Fiji Airways has also recently extended the suspension of international flights through to the end of June, and is in the process of reducing scheduled flights for July and August.

Source: Fiji Village

$76million phase two of Cook Islands Covid-19 economic response plan


According to the article posted by PACNEWS on 26 May, Cook Islands government has pledged $76 million (US$46.3 million) for phase two of its COVID-19 Economic Response Plan, announced the Deputy Prime Minister Mark Brown. Continued financial lifelines for people and businesses and economic recovery and diversification are main points outlined as part of phase two of the Cook Islands government’s economic response plan. 
The phase two of the stimulus is split across three themes: 

  • Lifeline Support

  • Recovery 

  • Transforming the economy

Brown said from 1 July, the immediate priority is to protect the livelihoods of people and businesses.

Lifeline support includes an extension of the wage subsidy for eligible businesses until September at an increased rate of $320 (US$195) per week for full-time staff.

A ‘hibernation’ period of interest repayments for one year for individual and business debt holders will remove the interest burden with the deferred interest to be repaid under more favourable economic circumstances. Businesses will also have access to low interest short-term loans, he announced.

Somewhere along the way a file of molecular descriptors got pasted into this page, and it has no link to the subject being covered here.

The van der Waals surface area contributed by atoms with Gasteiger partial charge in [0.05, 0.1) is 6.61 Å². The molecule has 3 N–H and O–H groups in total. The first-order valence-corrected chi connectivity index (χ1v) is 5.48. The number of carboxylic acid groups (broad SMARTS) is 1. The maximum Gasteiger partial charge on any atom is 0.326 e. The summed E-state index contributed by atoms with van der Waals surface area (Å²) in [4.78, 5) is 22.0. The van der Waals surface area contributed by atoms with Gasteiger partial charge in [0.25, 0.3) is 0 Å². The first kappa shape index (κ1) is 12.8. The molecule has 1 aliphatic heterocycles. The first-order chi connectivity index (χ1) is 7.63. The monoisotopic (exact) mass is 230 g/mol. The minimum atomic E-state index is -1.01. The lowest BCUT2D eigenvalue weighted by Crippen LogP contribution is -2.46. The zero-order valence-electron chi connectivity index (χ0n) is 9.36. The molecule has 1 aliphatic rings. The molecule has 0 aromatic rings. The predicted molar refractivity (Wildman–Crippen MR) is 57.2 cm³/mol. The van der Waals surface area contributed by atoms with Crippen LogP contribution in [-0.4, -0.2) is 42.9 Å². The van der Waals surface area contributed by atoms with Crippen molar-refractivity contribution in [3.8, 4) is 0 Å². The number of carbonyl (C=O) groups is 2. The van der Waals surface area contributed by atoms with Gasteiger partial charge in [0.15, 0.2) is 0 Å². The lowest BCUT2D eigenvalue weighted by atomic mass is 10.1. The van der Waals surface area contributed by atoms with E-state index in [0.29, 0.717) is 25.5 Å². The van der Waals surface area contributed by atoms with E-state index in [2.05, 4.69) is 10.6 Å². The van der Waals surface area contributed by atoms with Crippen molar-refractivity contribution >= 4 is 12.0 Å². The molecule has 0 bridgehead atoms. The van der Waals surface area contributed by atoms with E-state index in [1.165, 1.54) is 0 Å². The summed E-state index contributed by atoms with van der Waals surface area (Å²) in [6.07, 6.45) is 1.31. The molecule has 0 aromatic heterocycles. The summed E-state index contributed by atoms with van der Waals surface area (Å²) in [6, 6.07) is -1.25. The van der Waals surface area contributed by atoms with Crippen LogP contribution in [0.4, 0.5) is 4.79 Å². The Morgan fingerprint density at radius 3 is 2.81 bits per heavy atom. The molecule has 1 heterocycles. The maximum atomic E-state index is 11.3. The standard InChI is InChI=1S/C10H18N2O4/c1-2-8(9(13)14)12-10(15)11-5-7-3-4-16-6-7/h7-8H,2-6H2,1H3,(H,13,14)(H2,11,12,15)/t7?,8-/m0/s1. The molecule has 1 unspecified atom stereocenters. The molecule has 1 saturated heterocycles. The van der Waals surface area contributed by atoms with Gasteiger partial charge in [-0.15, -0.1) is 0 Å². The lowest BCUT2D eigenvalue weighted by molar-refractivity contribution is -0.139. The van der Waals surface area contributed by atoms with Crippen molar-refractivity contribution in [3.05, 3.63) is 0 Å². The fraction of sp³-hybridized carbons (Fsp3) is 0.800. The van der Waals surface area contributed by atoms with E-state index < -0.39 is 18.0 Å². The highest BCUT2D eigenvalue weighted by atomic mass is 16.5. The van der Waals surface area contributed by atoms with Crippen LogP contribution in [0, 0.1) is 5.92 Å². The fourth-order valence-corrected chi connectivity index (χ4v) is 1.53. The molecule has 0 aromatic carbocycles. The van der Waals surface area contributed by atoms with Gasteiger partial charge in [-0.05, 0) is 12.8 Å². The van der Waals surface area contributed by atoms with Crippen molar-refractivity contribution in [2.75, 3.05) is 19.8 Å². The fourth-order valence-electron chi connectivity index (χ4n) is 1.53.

There will be an increase of the tax-free threshold for individuals from $11,000 (US$6,712) per year to $12,800 (US$7,810) on 1 July and to $14,600 (US$8,908) from 1 January 2021.

The unemployment benefit measure will be extended with re-training initiatives and an Emergency Hardship Fund started to help families get back on their feet.

Reductions in superannuation contributions for both employees and employers will continue for another three months with a further drop to one percent.

Coordination with Te Aponga Uira is taking place with the hope of more electricity discounts to eligible households and businesses.

The recovery theme covers kick-starting economic growth over the medium term.

Fees Free is an initiative to encourage the workforce to upskill, including a waiver of fees during Semester Two at the Cook Islands Tertiary Training Institute and a select number of certificates offered by the University of the South Pacific between June and December 2020, Brown said.